Wrong about the stock market, right about government idiocy

Lessons to learn from the hits and misses as equities and property sectors make strong gains over the past year

PUBLISHED : Tuesday, 18 December, 2012, 12:00am
UPDATED : Tuesday, 18 December, 2012, 2:33am


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This will be the last Monitor of 2012, so it's a good time to look back at the past year and see what the column got right, where I went wrong, and whether there are any lessons to be learned for 2013.

The first lesson is that if a newspaper columnist is dumb enough to make predictions on a regular basis, then some of them are going to be wrong.

For example, this time last year I argued that the forecasts made by investment banks for stock market performance looked "absurdly over-optimistic".

I singled out Credit Suisse for its Panglossian attitude to markets, although I could just have easily picked most of its competitors.

At the time, analysts at Credit Suisse were forecasting that Hong Kong stocks would climb 22 per cent this year, with shares of mainland companies listed in the city set to rise 19 per cent.

With the euro zone sliding into recession, the United States' economy struggling and mainland China's growth slowing, I argued they were being far too sanguine about the market's prospects.

Well, with just two weeks of the year left, the Hang Seng HK35 index of local stocks is up 24 per cent over the year so far, while the H-share index of mainland companies has gained 14 per cent (see first chart).

I had failed to foresee two things: the US Federal Reserve's new round of quantitative easing, which has pumped an estimated HK$460 billion into Hong Kong's financial system market since the summer, and the sharp turnaround in international sentiment towards mainland companies in response to Beijing's efforts to support growth.

Clearly, I owe Credit Suisse an apology for my scepticism.

Happily, not all of Monitor's predictions for this year proved so lamentably wide of the mark.

Throughout the year I was resolutely bullish on Hong Kong's property market (or at least I was until last month's eruption of car parking space speculation, which smacks strongly of late-cycle craziness).

And despite a spate of warnings from Hong Kong's officials over the months, prices did indeed continue to climb. They've slipped back a tad over the past few weeks, but they remain up 20 per cent over the year to date (see second chart).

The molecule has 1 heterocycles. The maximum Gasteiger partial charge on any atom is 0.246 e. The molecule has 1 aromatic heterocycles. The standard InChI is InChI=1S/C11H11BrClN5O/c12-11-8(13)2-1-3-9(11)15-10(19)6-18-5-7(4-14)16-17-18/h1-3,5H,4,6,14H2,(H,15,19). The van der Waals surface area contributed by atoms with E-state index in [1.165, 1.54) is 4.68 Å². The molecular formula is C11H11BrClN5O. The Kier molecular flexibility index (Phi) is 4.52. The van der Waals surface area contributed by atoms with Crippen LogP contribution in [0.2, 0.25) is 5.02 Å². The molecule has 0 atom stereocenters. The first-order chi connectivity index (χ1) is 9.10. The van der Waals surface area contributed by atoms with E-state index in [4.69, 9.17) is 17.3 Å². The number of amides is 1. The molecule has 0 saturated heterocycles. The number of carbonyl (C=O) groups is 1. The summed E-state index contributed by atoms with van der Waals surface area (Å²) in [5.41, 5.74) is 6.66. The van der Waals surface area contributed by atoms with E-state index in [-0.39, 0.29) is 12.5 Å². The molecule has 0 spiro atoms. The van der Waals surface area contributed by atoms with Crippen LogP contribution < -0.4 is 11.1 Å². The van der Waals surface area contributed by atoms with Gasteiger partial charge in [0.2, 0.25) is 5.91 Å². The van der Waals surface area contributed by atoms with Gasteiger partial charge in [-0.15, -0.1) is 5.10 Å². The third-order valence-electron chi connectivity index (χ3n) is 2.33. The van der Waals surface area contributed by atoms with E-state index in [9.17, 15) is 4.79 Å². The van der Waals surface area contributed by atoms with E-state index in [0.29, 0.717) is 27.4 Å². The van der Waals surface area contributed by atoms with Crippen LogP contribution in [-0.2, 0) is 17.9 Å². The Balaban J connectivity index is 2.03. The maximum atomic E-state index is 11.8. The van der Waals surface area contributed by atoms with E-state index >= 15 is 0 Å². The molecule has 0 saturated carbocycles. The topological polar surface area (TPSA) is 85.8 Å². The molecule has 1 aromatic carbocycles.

I was more doubtful about the prospects both for commodities and for the yuan. A year ago, I warned that the commodity bull market would run out of puff this year. The CRB commodity price index has since fallen by 3.4 per cent.

And in January, I said that one of the most rewarding asset classes of 2011 - yuan deposits - would underperform in 2012. So far, they have managed a total return to Hong Kong-based savers of less than 2 per cent.

There were some telling calls at the company level too. In March, Monitor warned that Hong Kong Exchanges and Clearing's share price would underperform over the rest of the year. It has since fallen 10 per cent despite the impressive rise of the broader market.

Also in March, I also warned that Li Ka-shing's attempts to float his yuan-denominated Hui Xian real estate investment trust in Singapore would fail. The deal was finally scrapped in October.

Monitor scored some notable hits in the public policy sphere too. For example, in January, the column pointed out that the Hong Kong government's plans to launch new reclamation projects at up to 25 sites around the territory's coastline were based on population forecasts that were wildly exaggerated.

That column elicited an angry e-mail from the Census and Statistics Department defending its forecasts.

Since then, however, the government has revised its population projections downwards, calling into question its reclamation proposals.

So I suppose if there is a lesson to be learned, it's that if I want to get things right next year, I shouldn't try to second-guess the stock market. I should just stick to highlighting official nonsense and ineptitude.